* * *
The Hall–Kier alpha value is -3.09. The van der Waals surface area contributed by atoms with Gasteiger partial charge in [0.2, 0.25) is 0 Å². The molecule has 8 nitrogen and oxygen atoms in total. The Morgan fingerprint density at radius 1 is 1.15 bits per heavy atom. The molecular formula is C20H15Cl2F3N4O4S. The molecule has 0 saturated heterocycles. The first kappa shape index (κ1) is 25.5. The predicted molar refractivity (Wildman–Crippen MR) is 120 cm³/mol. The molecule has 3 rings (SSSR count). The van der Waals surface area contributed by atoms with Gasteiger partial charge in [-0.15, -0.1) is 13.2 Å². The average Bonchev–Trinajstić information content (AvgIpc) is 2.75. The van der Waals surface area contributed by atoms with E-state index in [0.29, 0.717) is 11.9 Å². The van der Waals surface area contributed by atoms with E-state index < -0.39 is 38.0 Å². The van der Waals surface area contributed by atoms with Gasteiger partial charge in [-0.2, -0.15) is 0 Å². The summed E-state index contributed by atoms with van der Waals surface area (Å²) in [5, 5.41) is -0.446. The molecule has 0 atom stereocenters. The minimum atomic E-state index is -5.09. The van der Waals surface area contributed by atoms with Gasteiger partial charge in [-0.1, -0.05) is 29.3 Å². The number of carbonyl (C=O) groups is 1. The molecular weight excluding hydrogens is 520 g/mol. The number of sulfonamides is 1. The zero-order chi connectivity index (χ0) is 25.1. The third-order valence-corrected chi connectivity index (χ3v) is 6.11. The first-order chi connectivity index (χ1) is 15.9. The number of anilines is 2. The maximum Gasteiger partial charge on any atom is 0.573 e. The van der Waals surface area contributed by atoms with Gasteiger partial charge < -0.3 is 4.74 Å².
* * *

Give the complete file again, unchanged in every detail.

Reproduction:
The Hall–Kier alpha value is -3.09. The van der Waals surface area contributed by atoms with Gasteiger partial charge in [0.2, 0.25) is 0 Å². The molecule has 8 nitrogen and oxygen atoms in total. The Morgan fingerprint density at radius 1 is 1.15 bits per heavy atom. The molecular formula is C20H15Cl2F3N4O4S. The molecule has 0 saturated heterocycles. The first kappa shape index (κ1) is 25.5. The predicted molar refractivity (Wildman–Crippen MR) is 120 cm³/mol. The molecule has 3 rings (SSSR count). The van der Waals surface area contributed by atoms with Gasteiger partial charge in [-0.15, -0.1) is 13.2 Å². The average Bonchev–Trinajstić information content (AvgIpc) is 2.75. The van der Waals surface area contributed by atoms with E-state index in [0.29, 0.717) is 11.9 Å². The van der Waals surface area contributed by atoms with E-state index < -0.39 is 38.0 Å². The van der Waals surface area contributed by atoms with Gasteiger partial charge in [-0.2, -0.15) is 0 Å². The summed E-state index contributed by atoms with van der Waals surface area (Å²) in [5, 5.41) is -0.446. The molecule has 0 atom stereocenters. The minimum atomic E-state index is -5.09. The van der Waals surface area contributed by atoms with Gasteiger partial charge in [-0.1, -0.05) is 29.3 Å². The number of carbonyl (C=O) groups is 1. The molecular weight excluding hydrogens is 520 g/mol. The number of sulfonamides is 1. The zero-order chi connectivity index (χ0) is 25.1. The third-order valence-corrected chi connectivity index (χ3v) is 6.11. The first-order chi connectivity index (χ1) is 15.9. The number of anilines is 2. The maximum Gasteiger partial charge on any atom is 0.573 e. The van der Waals surface area contributed by atoms with Gasteiger partial charge < -0.3 is 4.74 Å².